Gasland filmmaker says fight must go on against fracking

Pensylvania film maker Josh Fox with anti-frackers at the showing of his new movie in Blackpool

Pensylvania film maker Josh Fox with anti-frackers at the showing of his new movie in Blackpool

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“This is not a time to roll over. They have overturned democracy.”

Those were the words of the academy nominated film maker Josh Fox on the Government’s decision to allow fracking to go ahead at at least one site on the Fylde at Little Plumpton.

The US documentary maker was speaking as he visited Lytham and Blackpool to showcase his new film on climate change.

He urged people opposed to fracking not to give up their opposition.

He said: “Its a tyrannical decision not a decision made democratically. Residents have done everything right, all those things that are supposed to be done by good citizens.

“Now what we have is government listening for some reason to the oil and gas industry and their interests rather than acting democratically. We have to take more extreme measures – peaceful measures to oppose this. This is no time to roll over.

“We need better forms of energy, we need to move on from oil and gas.”

Fox who made the controversial film Gasland, the film which famously showed a homeowner in Pennsylvania lighting the methane in their tap water, said he was delighted to visit Blackpool and the Fylde, the area at the forefront of the fracking industry in the UK. He said: “People around the world have taken notice because of the fracking movement in the UK.”

He said the experience in America was that fracking could cause pollution and health issues in the area round the fracked wells.

When asked if Britain’s more robust regulation and monitoring and the fact that people in Britain did not rely on wells for their water supply would prevent the worst excesses of the US experience he said that Britain was still behind the argument.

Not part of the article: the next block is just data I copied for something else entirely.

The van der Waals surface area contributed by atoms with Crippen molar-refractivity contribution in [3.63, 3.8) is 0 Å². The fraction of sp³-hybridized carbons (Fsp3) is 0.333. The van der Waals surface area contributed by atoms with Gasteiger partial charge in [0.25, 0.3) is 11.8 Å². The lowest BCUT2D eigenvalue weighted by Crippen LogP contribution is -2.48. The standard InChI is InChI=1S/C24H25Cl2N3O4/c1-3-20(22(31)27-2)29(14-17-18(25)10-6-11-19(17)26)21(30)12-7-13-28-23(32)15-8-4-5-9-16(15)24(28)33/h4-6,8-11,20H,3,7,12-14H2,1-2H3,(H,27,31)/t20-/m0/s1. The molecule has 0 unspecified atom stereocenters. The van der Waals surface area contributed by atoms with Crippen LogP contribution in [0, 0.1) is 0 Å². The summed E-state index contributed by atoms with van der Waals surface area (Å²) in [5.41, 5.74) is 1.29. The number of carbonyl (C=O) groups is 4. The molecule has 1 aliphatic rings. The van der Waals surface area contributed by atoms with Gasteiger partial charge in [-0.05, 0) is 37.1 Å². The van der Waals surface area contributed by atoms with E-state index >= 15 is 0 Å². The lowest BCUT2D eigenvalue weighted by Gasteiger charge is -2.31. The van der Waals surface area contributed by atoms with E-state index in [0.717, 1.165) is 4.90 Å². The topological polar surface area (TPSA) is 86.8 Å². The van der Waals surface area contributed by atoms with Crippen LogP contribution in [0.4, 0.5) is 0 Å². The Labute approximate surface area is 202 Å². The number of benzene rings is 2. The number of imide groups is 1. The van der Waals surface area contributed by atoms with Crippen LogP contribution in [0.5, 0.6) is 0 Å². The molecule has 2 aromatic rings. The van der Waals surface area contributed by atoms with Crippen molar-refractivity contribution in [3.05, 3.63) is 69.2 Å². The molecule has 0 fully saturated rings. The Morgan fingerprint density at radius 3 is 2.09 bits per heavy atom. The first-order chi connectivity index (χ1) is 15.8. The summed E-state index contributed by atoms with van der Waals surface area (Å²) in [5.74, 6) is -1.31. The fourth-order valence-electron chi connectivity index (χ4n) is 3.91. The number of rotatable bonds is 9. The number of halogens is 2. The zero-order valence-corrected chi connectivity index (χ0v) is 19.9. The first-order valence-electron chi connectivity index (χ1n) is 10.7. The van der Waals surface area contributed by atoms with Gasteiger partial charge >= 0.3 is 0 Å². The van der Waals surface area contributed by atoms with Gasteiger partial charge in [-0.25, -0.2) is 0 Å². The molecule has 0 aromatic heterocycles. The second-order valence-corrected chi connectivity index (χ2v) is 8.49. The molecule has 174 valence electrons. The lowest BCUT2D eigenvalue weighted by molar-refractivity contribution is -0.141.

He said: “There have been 850 peer reviewed studies carried out by respected scientists which have pointed to problems. All the ills associated with fracking that we pointed to in our films have been shows to have been true.

“We know this process is extremely environmentally harmful, locally and in terms of climate change with the release of methane into the atmosphere, so why are your politicians advocating its use?

He said on this visit to the UK he had been grilled by many reporters about the truth of his claims, some of which have been deemed scaremongering. “It’s a bit like listening to the tobacco industry saying smoking is good for you,” he explained.

He said his new film, ‘How To Let Go of the World and Love All the Things Climate Can’t Change’, looks at the things remaining after climate change causes major environmental and social upheaval.

He said the world was going to have some difficult moral decisions to make as it was already too late to halt much of the global warming.

He said: “We are well past the point of no return. When we get to the point of a two degree rise in global temperature we are locked in to a five to nine metre rise in sea level.

“The UN has warned that will create 800 million climate refugees. Do we punish those people or do we help them? We have to inspire within ourselves a sense of generosity, community, these civic virtues that we’re going to need.”